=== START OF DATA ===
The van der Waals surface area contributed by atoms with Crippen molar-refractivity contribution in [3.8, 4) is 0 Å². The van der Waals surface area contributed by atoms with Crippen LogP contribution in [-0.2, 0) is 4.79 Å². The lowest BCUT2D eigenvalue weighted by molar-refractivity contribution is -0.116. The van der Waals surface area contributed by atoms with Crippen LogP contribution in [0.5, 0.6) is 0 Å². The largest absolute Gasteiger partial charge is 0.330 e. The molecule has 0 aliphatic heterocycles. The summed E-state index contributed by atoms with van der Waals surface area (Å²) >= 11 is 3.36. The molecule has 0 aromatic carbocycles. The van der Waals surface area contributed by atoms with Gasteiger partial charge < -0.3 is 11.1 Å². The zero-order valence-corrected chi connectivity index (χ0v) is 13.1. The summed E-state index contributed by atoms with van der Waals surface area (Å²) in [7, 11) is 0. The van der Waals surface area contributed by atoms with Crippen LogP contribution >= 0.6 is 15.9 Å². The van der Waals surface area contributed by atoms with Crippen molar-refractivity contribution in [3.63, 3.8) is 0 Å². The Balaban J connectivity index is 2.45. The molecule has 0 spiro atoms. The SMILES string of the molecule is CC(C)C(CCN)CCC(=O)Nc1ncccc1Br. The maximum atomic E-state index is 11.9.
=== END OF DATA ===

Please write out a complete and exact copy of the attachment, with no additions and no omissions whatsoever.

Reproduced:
The van der Waals surface area contributed by atoms with Crippen molar-refractivity contribution in [3.8, 4) is 0 Å². The van der Waals surface area contributed by atoms with Crippen LogP contribution in [-0.2, 0) is 4.79 Å². The lowest BCUT2D eigenvalue weighted by molar-refractivity contribution is -0.116. The van der Waals surface area contributed by atoms with Crippen LogP contribution in [0.5, 0.6) is 0 Å². The largest absolute Gasteiger partial charge is 0.330 e. The molecule has 0 aliphatic heterocycles. The summed E-state index contributed by atoms with van der Waals surface area (Å²) >= 11 is 3.36. The molecule has 0 aromatic carbocycles. The van der Waals surface area contributed by atoms with Gasteiger partial charge < -0.3 is 11.1 Å². The zero-order valence-corrected chi connectivity index (χ0v) is 13.1. The summed E-state index contributed by atoms with van der Waals surface area (Å²) in [7, 11) is 0. The van der Waals surface area contributed by atoms with Crippen LogP contribution >= 0.6 is 15.9 Å². The van der Waals surface area contributed by atoms with Crippen molar-refractivity contribution in [3.63, 3.8) is 0 Å². The Balaban J connectivity index is 2.45. The molecule has 0 spiro atoms. The SMILES string of the molecule is CC(C)C(CCN)CCC(=O)Nc1ncccc1Br. The maximum atomic E-state index is 11.9.